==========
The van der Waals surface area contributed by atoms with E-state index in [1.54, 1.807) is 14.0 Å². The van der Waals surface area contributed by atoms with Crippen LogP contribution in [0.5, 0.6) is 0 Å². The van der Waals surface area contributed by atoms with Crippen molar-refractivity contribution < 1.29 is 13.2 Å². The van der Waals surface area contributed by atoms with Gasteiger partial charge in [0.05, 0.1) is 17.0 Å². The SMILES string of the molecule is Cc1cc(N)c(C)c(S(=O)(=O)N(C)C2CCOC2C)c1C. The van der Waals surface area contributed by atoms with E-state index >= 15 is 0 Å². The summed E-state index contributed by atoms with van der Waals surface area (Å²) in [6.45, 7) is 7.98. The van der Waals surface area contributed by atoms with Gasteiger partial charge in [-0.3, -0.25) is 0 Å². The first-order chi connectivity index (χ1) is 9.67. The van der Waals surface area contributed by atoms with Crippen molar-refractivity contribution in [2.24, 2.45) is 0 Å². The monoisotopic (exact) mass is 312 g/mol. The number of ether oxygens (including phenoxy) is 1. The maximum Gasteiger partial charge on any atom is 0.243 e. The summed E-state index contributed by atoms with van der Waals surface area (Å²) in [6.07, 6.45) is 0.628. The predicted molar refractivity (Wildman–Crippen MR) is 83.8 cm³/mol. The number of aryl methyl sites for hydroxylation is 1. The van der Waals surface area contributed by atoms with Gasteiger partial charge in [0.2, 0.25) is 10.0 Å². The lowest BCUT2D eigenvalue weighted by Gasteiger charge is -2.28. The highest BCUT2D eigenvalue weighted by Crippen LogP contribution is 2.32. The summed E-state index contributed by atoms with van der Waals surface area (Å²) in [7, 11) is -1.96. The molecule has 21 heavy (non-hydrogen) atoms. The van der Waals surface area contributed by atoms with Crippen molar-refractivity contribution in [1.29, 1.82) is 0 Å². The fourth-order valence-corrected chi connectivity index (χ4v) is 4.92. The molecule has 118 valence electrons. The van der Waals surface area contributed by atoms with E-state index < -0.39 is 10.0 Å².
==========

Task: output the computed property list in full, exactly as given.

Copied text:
The van der Waals surface area contributed by atoms with E-state index in [1.54, 1.807) is 14.0 Å². The van der Waals surface area contributed by atoms with Crippen LogP contribution in [0.5, 0.6) is 0 Å². The van der Waals surface area contributed by atoms with Crippen molar-refractivity contribution < 1.29 is 13.2 Å². The van der Waals surface area contributed by atoms with Gasteiger partial charge in [0.05, 0.1) is 17.0 Å². The SMILES string of the molecule is Cc1cc(N)c(C)c(S(=O)(=O)N(C)C2CCOC2C)c1C. The van der Waals surface area contributed by atoms with E-state index >= 15 is 0 Å². The summed E-state index contributed by atoms with van der Waals surface area (Å²) in [6.45, 7) is 7.98. The van der Waals surface area contributed by atoms with Gasteiger partial charge in [-0.3, -0.25) is 0 Å². The first-order chi connectivity index (χ1) is 9.67. The van der Waals surface area contributed by atoms with Crippen molar-refractivity contribution in [2.24, 2.45) is 0 Å². The monoisotopic (exact) mass is 312 g/mol. The number of ether oxygens (including phenoxy) is 1. The maximum Gasteiger partial charge on any atom is 0.243 e. The summed E-state index contributed by atoms with van der Waals surface area (Å²) in [6.07, 6.45) is 0.628. The predicted molar refractivity (Wildman–Crippen MR) is 83.8 cm³/mol. The number of aryl methyl sites for hydroxylation is 1. The van der Waals surface area contributed by atoms with Gasteiger partial charge in [0.2, 0.25) is 10.0 Å². The lowest BCUT2D eigenvalue weighted by Gasteiger charge is -2.28. The highest BCUT2D eigenvalue weighted by Crippen LogP contribution is 2.32. The summed E-state index contributed by atoms with van der Waals surface area (Å²) in [7, 11) is -1.96. The molecule has 21 heavy (non-hydrogen) atoms. The van der Waals surface area contributed by atoms with Crippen molar-refractivity contribution in [1.29, 1.82) is 0 Å². The fourth-order valence-corrected chi connectivity index (χ4v) is 4.92. The molecule has 118 valence electrons. The van der Waals surface area contributed by atoms with E-state index < -0.39 is 10.0 Å².